Psalm 119:105 says, “Your Word is a lamp to my feet and a light to my path.”

2 Peter 1:19 tells us His Word, “…is as a light that shines in a dark place until the day dawns and the morning star rises in your hearts.” 

Be encouraged!  He will shine His light into your dark place, and help you make the right decision.

Proverbs 3:5-6 says, “Trust in the Lord with all your heart, and lean not on your own understanding; in all your ways acknowledge Him, and He shall direct your paths.”

 

REMEMBER, THE SUN WILL COME OUT TOMORROW!

 

ONE INEVITABLE EVENT

These are uncertain times!  How often have I heard that phrase in the last few months?  The uncertainty brought about by this Coronavirus, and the rioting in our streets, is extremely troubling, but calling this “uncertain times” is kind of strange, because all times are uncertain.

A friend used to say, “Sometimes life turns square corners,” simply meaning, that for better or for worse, we cannot see what the future holds.  We tend to think, that as long as we can go about our “normal” lives, normalcy will continue forever.  When no major disasters are taking place, we are lulled into thinking the future is certain, but the future is not certain and never has been.

Benjamin Franklin is credited with saying, “In this world, nothing can be said to be certain, except death and taxes.”  In trying to make his point about the uncertainty of life he implies that, “Death and taxes are inevitable, unavoidable, and certain to happen.” No way to get around it.  We are all going to die sooner or later, and we have no choice but to pay taxes. Well, I guess we have a choice, BUT!   Some joker has said, “The difference between death and taxes is that death does not get worse every time Congress meets.

We don’t like uncertainty.  We would rather know we are going to suffer something catastrophic than to not know what is coming.  While we, of course, are hesitant to acknowledge it, uncertainty is a natural and unavoidable part of life.  Very little in life is constant or totally certain.  We cannot control everything that happens to us.  Life is unpredictable and can change very quickly.

To cope with uncertainty, we try worrying.  We somehow believe that, if we just agonize over a problem long enough, if we spend enough sleepless nights, if we think through every possibility, if we explore everyone else’s opinion, we will finally find a solution.  Of course, none of this works.  Worrying can’t give us control over uncontrollable events.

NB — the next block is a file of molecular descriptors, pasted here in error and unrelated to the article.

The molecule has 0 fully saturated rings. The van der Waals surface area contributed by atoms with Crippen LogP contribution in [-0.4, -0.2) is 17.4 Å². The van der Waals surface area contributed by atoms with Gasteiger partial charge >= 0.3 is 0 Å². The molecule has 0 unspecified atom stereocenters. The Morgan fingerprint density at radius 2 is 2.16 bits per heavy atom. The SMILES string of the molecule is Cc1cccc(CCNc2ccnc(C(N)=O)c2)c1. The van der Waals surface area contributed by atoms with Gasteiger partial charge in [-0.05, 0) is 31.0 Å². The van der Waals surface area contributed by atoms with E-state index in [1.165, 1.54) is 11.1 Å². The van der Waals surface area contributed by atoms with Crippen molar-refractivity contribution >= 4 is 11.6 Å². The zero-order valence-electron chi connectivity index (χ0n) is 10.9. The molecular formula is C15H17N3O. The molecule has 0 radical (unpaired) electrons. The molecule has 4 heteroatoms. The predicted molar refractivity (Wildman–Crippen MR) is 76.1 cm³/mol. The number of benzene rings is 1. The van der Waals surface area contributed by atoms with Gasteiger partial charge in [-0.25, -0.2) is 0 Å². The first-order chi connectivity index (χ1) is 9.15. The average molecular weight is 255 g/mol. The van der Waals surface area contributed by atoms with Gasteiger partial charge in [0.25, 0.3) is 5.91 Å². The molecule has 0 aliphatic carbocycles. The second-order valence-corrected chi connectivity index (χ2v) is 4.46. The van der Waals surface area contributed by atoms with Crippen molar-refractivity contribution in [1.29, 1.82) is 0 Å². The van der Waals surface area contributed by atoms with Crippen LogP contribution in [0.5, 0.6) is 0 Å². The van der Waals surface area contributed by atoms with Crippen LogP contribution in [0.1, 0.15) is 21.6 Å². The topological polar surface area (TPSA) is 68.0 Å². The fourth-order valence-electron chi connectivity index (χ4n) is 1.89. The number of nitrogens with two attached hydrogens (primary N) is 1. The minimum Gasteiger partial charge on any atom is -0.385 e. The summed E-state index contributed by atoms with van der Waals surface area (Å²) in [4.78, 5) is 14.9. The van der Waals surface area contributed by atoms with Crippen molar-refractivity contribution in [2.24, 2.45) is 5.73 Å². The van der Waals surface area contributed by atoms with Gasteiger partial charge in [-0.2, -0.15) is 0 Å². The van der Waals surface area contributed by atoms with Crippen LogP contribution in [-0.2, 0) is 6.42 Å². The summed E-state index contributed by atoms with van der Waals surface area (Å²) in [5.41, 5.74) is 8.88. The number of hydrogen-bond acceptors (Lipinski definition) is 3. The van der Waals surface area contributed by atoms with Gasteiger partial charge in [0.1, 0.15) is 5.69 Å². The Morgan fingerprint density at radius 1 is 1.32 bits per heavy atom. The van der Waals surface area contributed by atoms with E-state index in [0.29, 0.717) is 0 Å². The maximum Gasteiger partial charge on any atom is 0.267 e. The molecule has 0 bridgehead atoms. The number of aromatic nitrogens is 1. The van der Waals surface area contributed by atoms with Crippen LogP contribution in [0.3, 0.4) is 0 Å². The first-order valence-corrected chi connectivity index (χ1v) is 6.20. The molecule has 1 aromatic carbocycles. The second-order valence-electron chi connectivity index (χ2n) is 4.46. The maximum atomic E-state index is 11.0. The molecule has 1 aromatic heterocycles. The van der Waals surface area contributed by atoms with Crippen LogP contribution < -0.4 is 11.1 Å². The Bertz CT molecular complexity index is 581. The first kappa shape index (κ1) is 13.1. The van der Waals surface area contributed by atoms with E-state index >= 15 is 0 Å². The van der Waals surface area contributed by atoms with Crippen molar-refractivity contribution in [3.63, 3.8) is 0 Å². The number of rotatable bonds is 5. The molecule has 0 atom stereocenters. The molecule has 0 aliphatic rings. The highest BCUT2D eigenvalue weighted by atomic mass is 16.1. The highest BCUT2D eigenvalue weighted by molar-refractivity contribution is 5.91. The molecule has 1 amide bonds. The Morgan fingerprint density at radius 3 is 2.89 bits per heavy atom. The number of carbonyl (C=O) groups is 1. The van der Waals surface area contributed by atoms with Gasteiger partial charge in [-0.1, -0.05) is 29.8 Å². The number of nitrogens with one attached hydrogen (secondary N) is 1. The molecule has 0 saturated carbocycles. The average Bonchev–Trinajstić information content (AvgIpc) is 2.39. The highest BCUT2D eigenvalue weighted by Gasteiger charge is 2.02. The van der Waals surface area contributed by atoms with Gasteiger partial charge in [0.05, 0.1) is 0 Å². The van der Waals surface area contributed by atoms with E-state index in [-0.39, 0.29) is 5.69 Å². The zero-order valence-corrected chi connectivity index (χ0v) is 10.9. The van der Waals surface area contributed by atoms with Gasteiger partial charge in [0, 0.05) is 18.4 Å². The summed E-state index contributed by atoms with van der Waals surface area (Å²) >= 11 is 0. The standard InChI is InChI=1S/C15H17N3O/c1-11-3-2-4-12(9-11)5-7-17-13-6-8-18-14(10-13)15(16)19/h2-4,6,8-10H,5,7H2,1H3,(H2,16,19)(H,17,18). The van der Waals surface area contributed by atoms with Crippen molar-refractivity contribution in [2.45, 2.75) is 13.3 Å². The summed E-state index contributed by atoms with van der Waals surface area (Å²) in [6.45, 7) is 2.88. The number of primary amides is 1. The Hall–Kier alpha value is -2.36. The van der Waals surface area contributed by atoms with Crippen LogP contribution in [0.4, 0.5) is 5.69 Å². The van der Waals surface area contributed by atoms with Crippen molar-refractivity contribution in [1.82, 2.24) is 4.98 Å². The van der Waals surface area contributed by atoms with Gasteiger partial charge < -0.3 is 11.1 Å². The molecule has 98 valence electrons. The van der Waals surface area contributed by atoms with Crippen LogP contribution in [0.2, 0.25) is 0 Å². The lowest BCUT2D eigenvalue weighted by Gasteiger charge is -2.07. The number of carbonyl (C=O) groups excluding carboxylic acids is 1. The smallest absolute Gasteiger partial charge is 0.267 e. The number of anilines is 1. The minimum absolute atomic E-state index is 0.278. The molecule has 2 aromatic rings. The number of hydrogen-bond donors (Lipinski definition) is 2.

Truth is, no matter how we try to plan and prepare for every possible outcome, life will still surprise us.

This Pandemic has been a social game-changer demolishing the best-laid plans of people around the world.  Countless events have been postponed or canceled.  Summer Olympics, Expo 2020, school, sporting events, vacations, weddings, birthday celebrations, and even funerals.  Funeral homes and crematoriums have been so overloaded that normal rituals of death and grieving are all but impossible. 

Literally no one has been exempted from the uncertainty of life. 

The GOP’s plans to hold a traditional large-scale convention, in Charlotte, North Carolina, were canceled due to health concerns.  Now, this all-important convention has been reduced to a one-day event with only 300 delegates in attendance instead of 2,500.

It was necessary for Queen Elizabeth’s granddaughter, Beatrice, to reschedule and totally redesign her wedding plans.  She was finally married on July 18, in the chapel at Windsor Castle with 20 close friends and family instead of hundreds of world-famous guests.